With the new ISA allowances coming up, I’m planning to move my LISA money (currently in cash with moneybox) into a stocks and shares LISA due to no longer planning to buy a house in the next 5 years’ time and with that comes sorting my portfolio.
My proposed new portfolio would be to hold a Developed world index ETF such as LSE:LCWL in my LISA with AJ Bell. Fees will be capped at £42 PA for the account with 0.12% fee for the ETF. This will form the bedrock of my portfolio with 60%
Lyxor core MSCI world DR LCWl -60%
The rest of my holdings will be held in my ISA with T212 and are pencilled in as follows.
Vanguard S&P 500 VUSA -16%
Alphabet class C 3%
Realty income 2%
Lloyds banking group 2%
Natwest group 2%
To help keep the portfolio in check, I’ll buy LCWL in my T212 account to help average down if needed to fix the allocations due to the trading fees on AJ Bell.
The plan with the portfolio is the core is world index but I can lean into the US Stocks with VUSA and as well as the top 4 stock picks. This would add up make up 90% of my portfolio.
I could buy a S&P 500 ETF with my LISA money and fully lean on the US market, but I feel that might be too much volatility with house deposit money. Would also owning AAPL, MSFT AMZN and GOOG on their own be too much of doubling up as I already own the stocks in both ETFS?
I guess the underline question is that if I’m going with a developed world index, should I just go full in with the index. Or keep the current planned splits and have a tilt to US stocks.
The last 10% is in banking and a REIT. NGL I like banking stock; I like O that’s it really.
Thank you for reading and any feedback in advance.
EDIT: added that the LISA will be moving to another LISA just as stocks and not cash
You’ll pay a withdrawal charge of 25% if you withdraw cash or assets for any other reason (also known as making an unauthorised withdrawal). This recovers the government bonus you received on your original savings.
Keep your funds in the LISA.
Also why are you wanting to double up on some stocks and the USA - purely based on past performance or do you have a strong conviction in them.
It seems a pretty solid plan but here’s my 2p worth with min/maxing in mind:
The £9.95 commissions can quickly add up, so it’s best to invest your annual allowance in one lump sum if you can. If you’re buying monthly, you could be paying nearly 3% in commission fees on £4,000. I think they offer a £1.50 regular investing service but even then that’s 0.45% on each £333.33 contribution.
You could buy a fund instead. The Fidelity Index World Fund tracks the same index for the same ongoing cost. While the fees are uncapped for funds, you pay £1.50 a trade, there’s no bid-ask spread and they’re fractional so you can put 100% of your money to work. The £42 cap doesn’t really come into play until you have about £16,000 in your account anyway.
Personally, I’d open a Lisa with HL and take commissions out of the equation by buying funds then switching in a few years when it becomes cheaper elsewhere.
I’d rejig the Isa to make it simpler. You don’t need more global large cap stocks on top of the MSCI World. Instead, I’d suggest going with a few ETFs or ITs to cover things you’re missing such as emerging markets, small-caps and unquoted companies. You don’t need much else but you could add one or two to give your portfolio a tilt to income, growth, value etc.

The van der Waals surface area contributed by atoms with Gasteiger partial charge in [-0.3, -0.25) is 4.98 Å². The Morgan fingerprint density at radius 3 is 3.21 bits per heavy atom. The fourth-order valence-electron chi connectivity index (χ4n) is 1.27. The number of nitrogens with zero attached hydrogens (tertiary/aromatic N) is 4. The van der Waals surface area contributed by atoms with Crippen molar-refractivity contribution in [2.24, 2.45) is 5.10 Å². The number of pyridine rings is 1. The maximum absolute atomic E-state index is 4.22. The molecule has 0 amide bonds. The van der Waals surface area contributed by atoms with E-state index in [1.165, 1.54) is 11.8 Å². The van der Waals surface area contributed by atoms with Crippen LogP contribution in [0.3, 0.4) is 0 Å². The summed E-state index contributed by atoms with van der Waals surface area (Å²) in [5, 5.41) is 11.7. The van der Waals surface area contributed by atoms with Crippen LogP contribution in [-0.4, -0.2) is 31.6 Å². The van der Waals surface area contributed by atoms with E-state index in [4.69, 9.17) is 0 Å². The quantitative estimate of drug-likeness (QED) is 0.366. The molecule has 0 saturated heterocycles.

I plan on using the lump sum in 2 chucks ish max so would be £20 for fees. I can then always just buy the ETF on t212 to avarage down if I buy before a dip.
did look at the funds but with the uncap fees issue as I’ll be over the £16800 mark in the new tax year which will help reduce the annual fees charged by AJ Bell
3)HL don’t allow for transfers of LISA. the main issue is I want to get my cash LISA doing more work than the 0.4% its getting right now
I could ditch the 4 stocks and just get more VUSA in lieu of the stocks, does reduce the FX fees and means I’m only tracking a few items
Yes there is. Most funds operate a single pricing policy, so each day they will price on a bid/mid/ask price depending on the net direction of investor flows. The underlying assets of the fund trade on a bid/ask so there is anti dilution to consider.
Probably this. You could get an all world fund for 0.13% so with platform fees is 0.58% overall for your LISA and no trading fees for funds.
I have put in bold the two points I will just comment on.
1a. The US market is arguably one of the least volatile, what other market are you going to be safer with? Now I am not saying it will be the best performing, but it is unlikely to lose you 10-20% over a 5 year horizon like you say you have.
1b. Your portfolio is already leaning massively to the US. Your ETF is almost 70% made up of US stocks. S&P500 of course is 100% US and then you have most of your other holdings US companies.
2 In terms of management sense it would be easier to just use the ETF for whole thing, only time to use individual companies is if you think they are going to perform differently than the market (such as better, or just more stable).
All fair points.
1A can’t disagree with any part of that
1B I guess the root of the issue is should I just go into US and go for it or am in effect leaving out from US a little to spread my bets when I can just buy a cheap ACC S&P 500 ETF such as IShares CSP1
2I’ll be honest and say I do like the idea of picking stocks but might reduce it down to say max of 15% for my whole portfolio. would be 85% ETF either world fund or just S&P 500 and then a few stocks to help scratch the stock picker itch
I do not want to give advice as who knows what will happen, but I would see an ALL world as the safest bet than a S&P 500 one. Example if using say vanguard funds I would see VWRL as the core, then depending on if you want more US or more Emerging markets you can add VUSA or VFEM. But many people are purely in US stocks and so its just preference on what you want.